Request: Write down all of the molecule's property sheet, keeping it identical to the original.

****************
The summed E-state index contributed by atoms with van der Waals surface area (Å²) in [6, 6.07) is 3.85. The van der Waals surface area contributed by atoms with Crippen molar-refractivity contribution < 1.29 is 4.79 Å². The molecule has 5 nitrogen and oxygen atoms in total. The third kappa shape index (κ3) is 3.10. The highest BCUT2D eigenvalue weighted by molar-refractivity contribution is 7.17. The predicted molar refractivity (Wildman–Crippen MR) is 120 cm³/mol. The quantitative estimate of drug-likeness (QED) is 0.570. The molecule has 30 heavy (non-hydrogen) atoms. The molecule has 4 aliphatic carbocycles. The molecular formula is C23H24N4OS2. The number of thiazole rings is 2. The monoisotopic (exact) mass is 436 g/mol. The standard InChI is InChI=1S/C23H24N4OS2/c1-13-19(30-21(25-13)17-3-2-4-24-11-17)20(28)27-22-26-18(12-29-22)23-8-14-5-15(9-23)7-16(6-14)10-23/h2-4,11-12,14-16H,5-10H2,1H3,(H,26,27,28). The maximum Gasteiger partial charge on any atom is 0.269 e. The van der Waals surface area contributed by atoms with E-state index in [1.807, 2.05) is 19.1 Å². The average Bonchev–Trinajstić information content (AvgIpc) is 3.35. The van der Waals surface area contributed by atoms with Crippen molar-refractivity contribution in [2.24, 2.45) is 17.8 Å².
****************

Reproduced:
The summed E-state index contributed by atoms with van der Waals surface area (Å²) in [6, 6.07) is 3.85. The van der Waals surface area contributed by atoms with Crippen molar-refractivity contribution < 1.29 is 4.79 Å². The molecule has 5 nitrogen and oxygen atoms in total. The third kappa shape index (κ3) is 3.10. The highest BCUT2D eigenvalue weighted by molar-refractivity contribution is 7.17. The predicted molar refractivity (Wildman–Crippen MR) is 120 cm³/mol. The quantitative estimate of drug-likeness (QED) is 0.570. The molecule has 30 heavy (non-hydrogen) atoms. The molecule has 4 aliphatic carbocycles. The molecular formula is C23H24N4OS2. The number of thiazole rings is 2. The monoisotopic (exact) mass is 436 g/mol. The standard InChI is InChI=1S/C23H24N4OS2/c1-13-19(30-21(25-13)17-3-2-4-24-11-17)20(28)27-22-26-18(12-29-22)23-8-14-5-15(9-23)7-16(6-14)10-23/h2-4,11-12,14-16H,5-10H2,1H3,(H,26,27,28). The maximum Gasteiger partial charge on any atom is 0.269 e. The van der Waals surface area contributed by atoms with E-state index in [1.807, 2.05) is 19.1 Å². The average Bonchev–Trinajstić information content (AvgIpc) is 3.35. The van der Waals surface area contributed by atoms with Crippen molar-refractivity contribution in [2.24, 2.45) is 17.8 Å².